May this sad event in your life be but a passing cloud. Ovid’s verse comes to my mind, when he was exiled by Augustus and abandoned by all his friends. “As long as you are happy, you will number lots of friends. If clouds cover the sky you will be alone. I am proud to say that such a verse does not apply to me. Come what may I remain your friend.”

Seychelles Radio has told us and rumours persist that you are thinking of raising mercenaries to come and help you take back the country. I doubt this could be true in your case. Knowing you as I do, I do not think that you would do such a thing, or even lend a hand to it. You have always been against bloodshed and how could you destroy what you have worked day and night constructing – our image of a peace-loving people? If ever the temptation comes, I beg you earnestly not to indulge in it. Please do not use force to dislodge those who sneaked in my force. He that uses the sword will perish by the sword. Try also to dissuade others who would be tempted to try and do things which you feel should not be done. Please continue to love and work wholeheartedly for the Seychelles and for its people who still remember you and love you.”
Well, Felix Paul was a friend and the leading religious leader in Seychelles. I gave serious thought to his advise and agreed that any attempt to regain power by force would have brought about much bloodshed in the country. This would have been a national disaster.

From an emotional but rational standpoint, I wish to recall some lines I wrote in ‘Peace of Mind’ about quality of friendship –
“And now my soul tell us about the world of friendship
At the time, that I was deposed as President

The “Friends” I thought would run away, ran away faster than expected
Among those I thought would stay, some still did run away
And that naturally hurt.
But one thing for certain, those few who remained were really friends.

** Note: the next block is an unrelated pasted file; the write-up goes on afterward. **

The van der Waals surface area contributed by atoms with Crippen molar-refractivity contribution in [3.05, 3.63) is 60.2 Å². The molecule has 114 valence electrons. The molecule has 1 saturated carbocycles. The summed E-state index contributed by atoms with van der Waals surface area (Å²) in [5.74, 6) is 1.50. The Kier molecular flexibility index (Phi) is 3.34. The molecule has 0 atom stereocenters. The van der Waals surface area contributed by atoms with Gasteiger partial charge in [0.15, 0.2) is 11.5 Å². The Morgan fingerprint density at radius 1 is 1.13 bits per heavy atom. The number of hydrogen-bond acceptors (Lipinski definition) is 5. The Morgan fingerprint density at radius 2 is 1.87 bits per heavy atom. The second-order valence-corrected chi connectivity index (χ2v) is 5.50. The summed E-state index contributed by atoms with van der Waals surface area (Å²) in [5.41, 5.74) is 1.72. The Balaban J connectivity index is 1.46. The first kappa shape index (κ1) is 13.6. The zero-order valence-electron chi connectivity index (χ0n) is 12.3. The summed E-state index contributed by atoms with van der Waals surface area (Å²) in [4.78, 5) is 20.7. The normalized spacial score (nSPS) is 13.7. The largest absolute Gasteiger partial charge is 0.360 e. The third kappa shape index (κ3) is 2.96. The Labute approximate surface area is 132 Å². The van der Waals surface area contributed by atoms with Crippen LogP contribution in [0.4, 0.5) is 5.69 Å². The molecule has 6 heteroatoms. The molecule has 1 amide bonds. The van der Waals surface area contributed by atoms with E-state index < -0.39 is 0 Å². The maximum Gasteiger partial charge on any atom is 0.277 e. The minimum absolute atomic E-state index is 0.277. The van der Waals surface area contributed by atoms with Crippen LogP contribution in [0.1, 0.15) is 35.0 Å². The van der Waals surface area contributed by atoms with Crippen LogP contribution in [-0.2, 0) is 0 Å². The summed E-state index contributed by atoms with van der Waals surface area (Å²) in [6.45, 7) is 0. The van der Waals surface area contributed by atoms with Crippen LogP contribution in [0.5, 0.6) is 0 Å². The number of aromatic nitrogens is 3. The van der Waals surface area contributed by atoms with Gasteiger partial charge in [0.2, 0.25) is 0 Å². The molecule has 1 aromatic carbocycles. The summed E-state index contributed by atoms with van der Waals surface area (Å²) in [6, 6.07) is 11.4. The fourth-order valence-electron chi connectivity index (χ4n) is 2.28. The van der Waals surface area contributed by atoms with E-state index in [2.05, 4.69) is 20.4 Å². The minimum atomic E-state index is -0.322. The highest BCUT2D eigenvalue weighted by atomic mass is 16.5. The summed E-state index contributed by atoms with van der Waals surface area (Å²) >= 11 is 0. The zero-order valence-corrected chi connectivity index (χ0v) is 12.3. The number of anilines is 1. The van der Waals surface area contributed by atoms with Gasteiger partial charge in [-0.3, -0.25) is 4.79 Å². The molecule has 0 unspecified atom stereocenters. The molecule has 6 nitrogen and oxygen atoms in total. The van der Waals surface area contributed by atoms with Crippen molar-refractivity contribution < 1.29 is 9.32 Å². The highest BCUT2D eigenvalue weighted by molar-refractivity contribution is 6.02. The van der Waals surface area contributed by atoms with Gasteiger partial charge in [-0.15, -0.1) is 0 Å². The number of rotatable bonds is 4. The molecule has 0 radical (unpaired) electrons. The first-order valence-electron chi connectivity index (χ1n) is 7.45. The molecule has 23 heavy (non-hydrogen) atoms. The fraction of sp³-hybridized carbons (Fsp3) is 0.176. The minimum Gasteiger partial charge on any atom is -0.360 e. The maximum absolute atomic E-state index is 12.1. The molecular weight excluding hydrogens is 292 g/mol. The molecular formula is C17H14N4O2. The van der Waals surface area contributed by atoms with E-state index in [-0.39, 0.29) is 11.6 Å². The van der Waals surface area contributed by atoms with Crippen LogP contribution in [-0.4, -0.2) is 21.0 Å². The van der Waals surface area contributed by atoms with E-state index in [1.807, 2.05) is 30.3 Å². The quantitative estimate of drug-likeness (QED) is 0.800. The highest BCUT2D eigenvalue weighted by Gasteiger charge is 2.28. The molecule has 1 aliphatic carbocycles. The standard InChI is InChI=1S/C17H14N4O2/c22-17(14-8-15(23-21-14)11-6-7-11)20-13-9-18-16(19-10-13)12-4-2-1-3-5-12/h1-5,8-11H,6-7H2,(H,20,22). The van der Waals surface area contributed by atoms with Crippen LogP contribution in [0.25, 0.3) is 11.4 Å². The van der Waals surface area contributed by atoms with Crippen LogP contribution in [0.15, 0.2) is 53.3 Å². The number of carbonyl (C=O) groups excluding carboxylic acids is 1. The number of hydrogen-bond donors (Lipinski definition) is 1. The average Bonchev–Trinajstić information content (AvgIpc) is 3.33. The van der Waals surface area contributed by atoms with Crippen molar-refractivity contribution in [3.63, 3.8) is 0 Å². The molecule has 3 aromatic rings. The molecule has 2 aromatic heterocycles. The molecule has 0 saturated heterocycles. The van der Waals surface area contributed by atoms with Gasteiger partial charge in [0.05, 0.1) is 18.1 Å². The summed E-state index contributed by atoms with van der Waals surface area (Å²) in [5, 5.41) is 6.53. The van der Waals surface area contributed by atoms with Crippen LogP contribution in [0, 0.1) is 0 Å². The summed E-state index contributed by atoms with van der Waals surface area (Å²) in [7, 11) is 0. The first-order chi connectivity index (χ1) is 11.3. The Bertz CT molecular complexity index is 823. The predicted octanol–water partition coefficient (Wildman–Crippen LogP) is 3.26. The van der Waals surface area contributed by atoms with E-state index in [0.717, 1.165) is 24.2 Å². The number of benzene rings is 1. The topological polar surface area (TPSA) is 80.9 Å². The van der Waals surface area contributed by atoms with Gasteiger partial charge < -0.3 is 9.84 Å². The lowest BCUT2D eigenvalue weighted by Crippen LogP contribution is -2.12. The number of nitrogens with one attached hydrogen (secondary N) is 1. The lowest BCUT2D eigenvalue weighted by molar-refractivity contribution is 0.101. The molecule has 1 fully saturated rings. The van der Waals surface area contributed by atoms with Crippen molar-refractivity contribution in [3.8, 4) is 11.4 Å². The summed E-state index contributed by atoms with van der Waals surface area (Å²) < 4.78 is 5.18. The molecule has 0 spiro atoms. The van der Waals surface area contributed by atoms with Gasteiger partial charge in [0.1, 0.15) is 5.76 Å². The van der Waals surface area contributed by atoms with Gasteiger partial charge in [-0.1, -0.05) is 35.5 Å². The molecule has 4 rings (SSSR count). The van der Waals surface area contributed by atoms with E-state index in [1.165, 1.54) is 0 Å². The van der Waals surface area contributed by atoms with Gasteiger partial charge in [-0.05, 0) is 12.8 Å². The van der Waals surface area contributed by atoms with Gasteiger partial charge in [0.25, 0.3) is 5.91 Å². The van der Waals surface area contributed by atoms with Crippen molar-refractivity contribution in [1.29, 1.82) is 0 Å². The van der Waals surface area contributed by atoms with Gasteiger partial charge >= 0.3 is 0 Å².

It is said that in this life there is no ill-wind that does not blow somebody good.
Perhaps the greatest good out of the Seychelles coup for me was the ability to discern who were my friends and who were friends of ‘the President’”.

Unfortunately (perhaps I should say fortunately) most people go through life without the opportunity of such traumatic revelations.

Q: During the years of exile, did it ever occur to you that you would one day return to your homeland and live a peaceful live?

I have always been an eternal optimist. So, I have always believed that I would return to my homeland some day. Yes, I wanted to return to my homeland to live a peaceful life. That is why I am perturbed by the situation which is prevailing today of fraternal division and social tension.

My years in exile had provided me with a lot of time to reflect and to learn more and more about the world we live in. It gave me time to read at least 5 newspapers in a day. I also wanted to show Mr René that whilst he had taken over the Seychelles I was getting along fine in the world. What he and his dictatorship did with the country for 14 years is well remembered. It became evident that having got rid of me his objective was to bring about a revolution in Seychelles. That was time when he was being feted by Kim Il-Sung of North Korea. Can you imagine that here in Seychelles we had a contingents of soldiers from North Korea on our shores? We can now laugh about this but it is an historical truth.

Q. Tell me about the day you learnt that you would be returning home finally? How were you informed? What was your reaction?

I was in Washington D.C. where I had been invited to deliver an address at the Heritage Foundation when I received a phone call from my wife in London informing me that a fax had been received from Mr René in Seychelles, informing me that he had decided to return the country to multi-party democracy and that I would be welcome to return to contribute towards the restoration of multi-party democracy in the country.

Surprisingly the letter was in a very friendly tone. Here was the man who had overthrown me by force and made a lot of allegations against me, suddenly writing to me, “Dear Jim”, as if we were long time buddies who had just completed a game of marbles.

Well, I thought this was part of his diplomacy. Of course in one way, Mr René’s letter was not unexpected as Paul Chow and myself had been very active with the ‘Crusade for Restoration of Democracy in Seychelles’ by exposing internationally what he was up to internally.